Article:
Nokia’s turmoils, and subsequent mass layoffs, have freed up plenty of smart people in the Finnish workforce to do their own thing. Rovio with Angry Birds, Jolla with Sailfish and now Adaia. The 16-person startup, led by former Nokia employee Heikki Sarajärvi, has revealed that it plans to launch a range of premium Android handsets at some point in 2014 in the US, UK and of course Finland. By premium, we’re looking at anywhere between $1,300 to $6,500, in return for the promise of extra ruggedness and durability as well as potential satellite connectivity. Why Android? Heikki says “there is no alternative”, something we assume Stephen Elop would strongly disagree with.
While there are no pictures to share today, local publication Digitoday got a chance to play with a prototype. They say the phone has a 4.8 inch screen and features the ability to hot-swap batteries without needing to turn the device off, though admittedly that hasn’t been fully ironed out yet. One thing that might potentially turn some people off, aside from the exorbitant price, is the phone’s weight — final units are estimated to come in at between 240 and 250 grams, which is 60 grams heavier than even Nokia’s tank-like Lumia 920. We’ve reached out to Adaia to request pictures and find out what all that bulk consists of.
Filed under: Cellphones
Not content with following Nokia’s past playbook, by saturating the mobile market with countless iterations of its smartphone hardware, pushing a whole Galaxy of gizmos at every price point and form-factor fancy you can think of, Samsung has gone one further. It’s opened an R&D centre in Espoo, Finland, right on Nokia’s doorstep. Literally on Nokia’s doorstep. If you were in any doubt that Samsung is the new Nokia, this really has to be the final call.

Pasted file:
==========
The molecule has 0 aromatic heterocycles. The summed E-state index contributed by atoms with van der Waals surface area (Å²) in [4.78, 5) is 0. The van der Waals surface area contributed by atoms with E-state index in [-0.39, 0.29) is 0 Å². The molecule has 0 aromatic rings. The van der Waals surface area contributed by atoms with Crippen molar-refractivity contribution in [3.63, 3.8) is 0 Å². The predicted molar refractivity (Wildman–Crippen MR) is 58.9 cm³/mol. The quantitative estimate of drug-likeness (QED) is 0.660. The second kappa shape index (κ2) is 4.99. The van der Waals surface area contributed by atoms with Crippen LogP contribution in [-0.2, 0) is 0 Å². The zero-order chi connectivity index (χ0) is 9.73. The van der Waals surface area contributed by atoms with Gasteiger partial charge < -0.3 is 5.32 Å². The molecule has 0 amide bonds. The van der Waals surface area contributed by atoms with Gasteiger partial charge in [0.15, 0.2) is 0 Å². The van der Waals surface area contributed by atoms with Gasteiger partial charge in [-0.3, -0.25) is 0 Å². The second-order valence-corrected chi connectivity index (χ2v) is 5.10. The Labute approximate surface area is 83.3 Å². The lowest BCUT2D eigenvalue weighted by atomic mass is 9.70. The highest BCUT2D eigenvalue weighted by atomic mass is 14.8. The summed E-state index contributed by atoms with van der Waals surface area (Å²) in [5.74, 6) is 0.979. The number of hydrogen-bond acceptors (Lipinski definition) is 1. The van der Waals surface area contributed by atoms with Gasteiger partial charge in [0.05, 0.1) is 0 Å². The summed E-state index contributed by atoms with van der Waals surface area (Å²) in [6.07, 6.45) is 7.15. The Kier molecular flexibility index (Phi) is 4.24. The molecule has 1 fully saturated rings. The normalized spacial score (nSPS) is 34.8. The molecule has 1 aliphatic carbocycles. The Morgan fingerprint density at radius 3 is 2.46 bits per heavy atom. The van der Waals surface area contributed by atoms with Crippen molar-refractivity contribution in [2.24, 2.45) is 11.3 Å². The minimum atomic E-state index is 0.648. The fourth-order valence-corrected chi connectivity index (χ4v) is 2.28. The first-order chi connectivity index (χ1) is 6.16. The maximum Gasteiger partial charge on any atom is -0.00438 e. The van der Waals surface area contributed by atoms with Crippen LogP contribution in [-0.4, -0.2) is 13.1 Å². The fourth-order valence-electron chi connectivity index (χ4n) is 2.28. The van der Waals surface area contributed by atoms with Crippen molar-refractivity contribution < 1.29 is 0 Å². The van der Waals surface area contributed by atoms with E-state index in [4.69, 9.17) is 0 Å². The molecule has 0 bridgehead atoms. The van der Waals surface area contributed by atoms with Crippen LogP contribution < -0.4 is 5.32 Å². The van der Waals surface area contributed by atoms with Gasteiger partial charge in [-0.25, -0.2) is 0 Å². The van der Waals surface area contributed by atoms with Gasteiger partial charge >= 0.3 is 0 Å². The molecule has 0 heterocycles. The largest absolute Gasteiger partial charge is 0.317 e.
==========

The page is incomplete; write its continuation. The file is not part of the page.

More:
Samsung said the R&D facility, its first in Northern Europe, is being located in Finland because of “the excellent technology development eco-system in Finland”. Which is basically another way of saying ‘thanks to Nokia, and the tech skills of the local people who likely acquired them working at or with Nokia at some point over the past several decades’. Nokia’s presence in Finland has helped build a thriving startup culture, thanks to the pool of local tech skills and experience but also as Nokia has had to reduce its own headcount it has actively encouraged entrepreneurship through its Bridge Programme by supporting former employees leaving to found their own startups. The irony now is that Samsung is looking to tap into an ecosystem Nokia has been helping to build up.
The R&D center — which is part of Samsung’s strategy of ramping up spending in this area this year, up from the circa $10 billion it spent on R&D activities last year — will focus specifically on development of open source software and “advanced technologies in the domains of graphics, web & security for digital devices such as smartphones, tablets, Digital TV and PCs”.